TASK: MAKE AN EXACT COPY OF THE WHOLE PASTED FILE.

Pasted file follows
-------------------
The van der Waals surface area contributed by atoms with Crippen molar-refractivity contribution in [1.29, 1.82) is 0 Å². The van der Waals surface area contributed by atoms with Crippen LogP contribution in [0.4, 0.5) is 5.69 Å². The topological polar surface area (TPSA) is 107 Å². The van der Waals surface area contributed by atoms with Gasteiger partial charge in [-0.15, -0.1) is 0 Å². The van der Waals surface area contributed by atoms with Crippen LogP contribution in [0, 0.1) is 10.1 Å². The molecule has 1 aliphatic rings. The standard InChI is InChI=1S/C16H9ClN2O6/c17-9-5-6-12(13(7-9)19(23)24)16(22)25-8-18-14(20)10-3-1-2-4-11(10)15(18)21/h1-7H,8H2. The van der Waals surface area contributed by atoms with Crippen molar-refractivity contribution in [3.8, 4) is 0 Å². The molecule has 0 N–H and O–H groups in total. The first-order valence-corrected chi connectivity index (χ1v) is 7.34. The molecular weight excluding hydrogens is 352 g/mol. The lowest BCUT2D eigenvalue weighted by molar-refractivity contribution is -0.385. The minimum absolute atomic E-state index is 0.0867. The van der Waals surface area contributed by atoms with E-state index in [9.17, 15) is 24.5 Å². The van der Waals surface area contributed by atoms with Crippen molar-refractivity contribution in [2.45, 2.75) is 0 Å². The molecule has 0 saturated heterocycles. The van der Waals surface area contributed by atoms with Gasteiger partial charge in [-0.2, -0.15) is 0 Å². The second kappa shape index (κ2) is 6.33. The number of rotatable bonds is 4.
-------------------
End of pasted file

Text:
The van der Waals surface area contributed by atoms with Crippen molar-refractivity contribution in [1.29, 1.82) is 0 Å². The van der Waals surface area contributed by atoms with Crippen LogP contribution in [0.4, 0.5) is 5.69 Å². The topological polar surface area (TPSA) is 107 Å². The van der Waals surface area contributed by atoms with Gasteiger partial charge in [-0.15, -0.1) is 0 Å². The van der Waals surface area contributed by atoms with Crippen LogP contribution in [0, 0.1) is 10.1 Å². The molecule has 1 aliphatic rings. The standard InChI is InChI=1S/C16H9ClN2O6/c17-9-5-6-12(13(7-9)19(23)24)16(22)25-8-18-14(20)10-3-1-2-4-11(10)15(18)21/h1-7H,8H2. The van der Waals surface area contributed by atoms with Crippen molar-refractivity contribution in [3.8, 4) is 0 Å². The molecule has 0 N–H and O–H groups in total. The first-order valence-corrected chi connectivity index (χ1v) is 7.34. The molecular weight excluding hydrogens is 352 g/mol. The lowest BCUT2D eigenvalue weighted by molar-refractivity contribution is -0.385. The minimum absolute atomic E-state index is 0.0867. The van der Waals surface area contributed by atoms with E-state index in [9.17, 15) is 24.5 Å². The van der Waals surface area contributed by atoms with Crippen molar-refractivity contribution in [2.45, 2.75) is 0 Å². The molecule has 0 saturated heterocycles. The van der Waals surface area contributed by atoms with Gasteiger partial charge in [-0.2, -0.15) is 0 Å². The second kappa shape index (κ2) is 6.33. The number of rotatable bonds is 4.